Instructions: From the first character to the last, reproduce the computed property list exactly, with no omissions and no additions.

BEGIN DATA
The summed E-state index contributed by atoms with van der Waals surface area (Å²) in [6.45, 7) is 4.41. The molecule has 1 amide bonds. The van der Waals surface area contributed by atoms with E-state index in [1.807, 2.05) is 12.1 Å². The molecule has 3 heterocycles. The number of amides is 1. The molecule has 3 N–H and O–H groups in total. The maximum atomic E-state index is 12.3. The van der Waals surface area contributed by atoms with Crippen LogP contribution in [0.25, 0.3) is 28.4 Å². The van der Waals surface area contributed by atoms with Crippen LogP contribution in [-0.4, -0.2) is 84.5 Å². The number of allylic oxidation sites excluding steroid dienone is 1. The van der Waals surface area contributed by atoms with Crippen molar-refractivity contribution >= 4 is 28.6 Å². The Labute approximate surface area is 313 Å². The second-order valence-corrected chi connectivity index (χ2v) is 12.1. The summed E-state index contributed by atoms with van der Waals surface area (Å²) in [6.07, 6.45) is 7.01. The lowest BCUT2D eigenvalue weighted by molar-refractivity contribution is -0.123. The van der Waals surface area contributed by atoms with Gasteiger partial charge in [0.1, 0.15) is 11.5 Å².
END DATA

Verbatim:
The summed E-state index contributed by atoms with van der Waals surface area (Å²) in [6.45, 7) is 4.41. The molecule has 1 amide bonds. The van der Waals surface area contributed by atoms with E-state index in [1.807, 2.05) is 12.1 Å². The molecule has 3 heterocycles. The number of amides is 1. The molecule has 3 N–H and O–H groups in total. The maximum atomic E-state index is 12.3. The van der Waals surface area contributed by atoms with Crippen LogP contribution in [0.25, 0.3) is 28.4 Å². The van der Waals surface area contributed by atoms with Crippen LogP contribution in [-0.4, -0.2) is 84.5 Å². The number of allylic oxidation sites excluding steroid dienone is 1. The van der Waals surface area contributed by atoms with Crippen molar-refractivity contribution >= 4 is 28.6 Å². The Labute approximate surface area is 313 Å². The second-order valence-corrected chi connectivity index (χ2v) is 12.1. The summed E-state index contributed by atoms with van der Waals surface area (Å²) in [6.07, 6.45) is 7.01. The lowest BCUT2D eigenvalue weighted by molar-refractivity contribution is -0.123. The van der Waals surface area contributed by atoms with Gasteiger partial charge in [0.1, 0.15) is 11.5 Å².